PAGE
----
Israel’s government approved work permits for 700 Jordanians to enter the country and work at hotels in the southern city of Eilat on June 21. An additional 800 Jordanian workers are expected to be approved in the coming days.
Newly appointed Tourism Minister Asaf Zamir explained, "The ban on workers from entering Eilat prevents the reopening of hotels in the city, because it is Jordanian workers who do most of the cleaning and maintenance positions in the hotels." Zamir added that the workers won’t be able to commute back and forth between the countries and that the employers will be responsible for providing the workers with adequate housing. Upon their arrival, the Jordanians will have to spend 14 days in quarantine to ensure they are not carrying the novel coronavirus.
During March and April, most of the hotels in Israel were closed. For the tourism-dependent Red Sea coastal city of Eilat, the closure dealt an especially harsh blow. Unemployment rose to 43% and local business owners were warning of an imminent collapse of hotels, restaurants and other tourist attractions. When the government lifted the ban at the end of May, the various hotels tried to recruit local workers for cleaning, maintenance and dishwashing, but Israelis were reluctant to take the jobs.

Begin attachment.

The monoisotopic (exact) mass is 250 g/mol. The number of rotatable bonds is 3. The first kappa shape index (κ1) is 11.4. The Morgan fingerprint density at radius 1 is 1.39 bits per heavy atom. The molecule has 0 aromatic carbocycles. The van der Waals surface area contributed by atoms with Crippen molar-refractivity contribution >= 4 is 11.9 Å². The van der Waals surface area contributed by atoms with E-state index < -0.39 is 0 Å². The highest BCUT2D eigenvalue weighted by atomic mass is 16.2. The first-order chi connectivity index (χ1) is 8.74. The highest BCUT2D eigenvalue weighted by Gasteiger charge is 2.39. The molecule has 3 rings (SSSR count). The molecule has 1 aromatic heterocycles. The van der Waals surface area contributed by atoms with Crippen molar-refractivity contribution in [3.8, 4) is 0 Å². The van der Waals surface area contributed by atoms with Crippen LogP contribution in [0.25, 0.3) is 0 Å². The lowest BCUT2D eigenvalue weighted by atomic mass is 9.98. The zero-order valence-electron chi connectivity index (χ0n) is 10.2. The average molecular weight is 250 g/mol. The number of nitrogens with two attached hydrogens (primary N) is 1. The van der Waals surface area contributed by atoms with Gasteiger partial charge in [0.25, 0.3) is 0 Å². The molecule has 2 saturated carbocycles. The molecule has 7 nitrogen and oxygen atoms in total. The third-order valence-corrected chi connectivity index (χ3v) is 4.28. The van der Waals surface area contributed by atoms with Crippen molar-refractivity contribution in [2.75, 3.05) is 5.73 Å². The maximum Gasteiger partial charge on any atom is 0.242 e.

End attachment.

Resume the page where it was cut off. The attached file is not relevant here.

Three job fairs destined to resolve the problem yielded little response from Israelis, so the hotels pressured the government to facilitate the entry of Jordanian workers. With reports of coronavirus cases decreasing in Jordan, the government acquiesced to the demand for 700 workers. The approval of additional 800 permits will depend on unemployment rates in Eilat as well as the number of coronavirus cases in the neighboring Hashemite kingdom.
Prior to the pandemic, close to 2,000 Jordanians worked in different hotels in the Eilat area. In March 2019, Israel agreed to increase the number of Jordanian day workers at hotels in Eilat by by 33%, from 1,500 to 2,000. With the spread of the coronavirus, the border crossing was closed and hotels shut down. Hotel owners are now saying that while the permits will help, they won’t not entirely resolve the problem. Some hotels will stay closed for lack of personnel. With the summer vacation season just a few days away, they fear that Eilat's tourism industry will continue to suffer.
While tensions between Jerusalem and Amman are high over Prime Minister Benjamin Netanyahu’s annexation plan, the Jordan authorities do not seem to be standing in the way of Jordanians interested in working in Israel.